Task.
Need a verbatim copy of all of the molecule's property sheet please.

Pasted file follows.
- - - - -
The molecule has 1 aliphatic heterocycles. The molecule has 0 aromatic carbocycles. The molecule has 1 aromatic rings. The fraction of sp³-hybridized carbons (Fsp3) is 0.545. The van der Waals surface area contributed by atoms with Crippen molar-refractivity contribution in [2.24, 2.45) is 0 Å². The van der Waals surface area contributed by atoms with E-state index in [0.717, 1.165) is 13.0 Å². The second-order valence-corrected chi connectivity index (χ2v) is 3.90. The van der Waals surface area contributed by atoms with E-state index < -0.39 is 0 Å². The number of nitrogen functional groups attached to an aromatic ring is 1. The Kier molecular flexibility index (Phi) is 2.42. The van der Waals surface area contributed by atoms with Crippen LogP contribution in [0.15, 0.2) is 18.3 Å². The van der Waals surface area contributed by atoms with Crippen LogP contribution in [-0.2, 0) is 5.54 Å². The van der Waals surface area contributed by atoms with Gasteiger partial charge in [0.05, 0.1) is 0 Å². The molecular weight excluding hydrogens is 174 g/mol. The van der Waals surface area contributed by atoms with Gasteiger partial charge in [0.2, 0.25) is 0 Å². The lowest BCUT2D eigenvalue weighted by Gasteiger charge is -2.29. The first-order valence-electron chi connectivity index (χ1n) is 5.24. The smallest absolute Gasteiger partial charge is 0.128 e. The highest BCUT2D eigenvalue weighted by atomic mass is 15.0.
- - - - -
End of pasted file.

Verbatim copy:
The molecule has 1 aliphatic heterocycles. The molecule has 0 aromatic carbocycles. The molecule has 1 aromatic rings. The fraction of sp³-hybridized carbons (Fsp3) is 0.545. The van der Waals surface area contributed by atoms with Crippen molar-refractivity contribution in [2.24, 2.45) is 0 Å². The van der Waals surface area contributed by atoms with E-state index in [0.717, 1.165) is 13.0 Å². The second-order valence-corrected chi connectivity index (χ2v) is 3.90. The van der Waals surface area contributed by atoms with E-state index < -0.39 is 0 Å². The number of nitrogen functional groups attached to an aromatic ring is 1. The Kier molecular flexibility index (Phi) is 2.42. The van der Waals surface area contributed by atoms with Crippen LogP contribution in [0.15, 0.2) is 18.3 Å². The van der Waals surface area contributed by atoms with Crippen LogP contribution in [-0.2, 0) is 5.54 Å². The van der Waals surface area contributed by atoms with Gasteiger partial charge in [0.05, 0.1) is 0 Å². The molecular weight excluding hydrogens is 174 g/mol. The van der Waals surface area contributed by atoms with Gasteiger partial charge in [0.2, 0.25) is 0 Å². The lowest BCUT2D eigenvalue weighted by Gasteiger charge is -2.29. The first-order valence-electron chi connectivity index (χ1n) is 5.24. The smallest absolute Gasteiger partial charge is 0.128 e. The highest BCUT2D eigenvalue weighted by atomic mass is 15.0.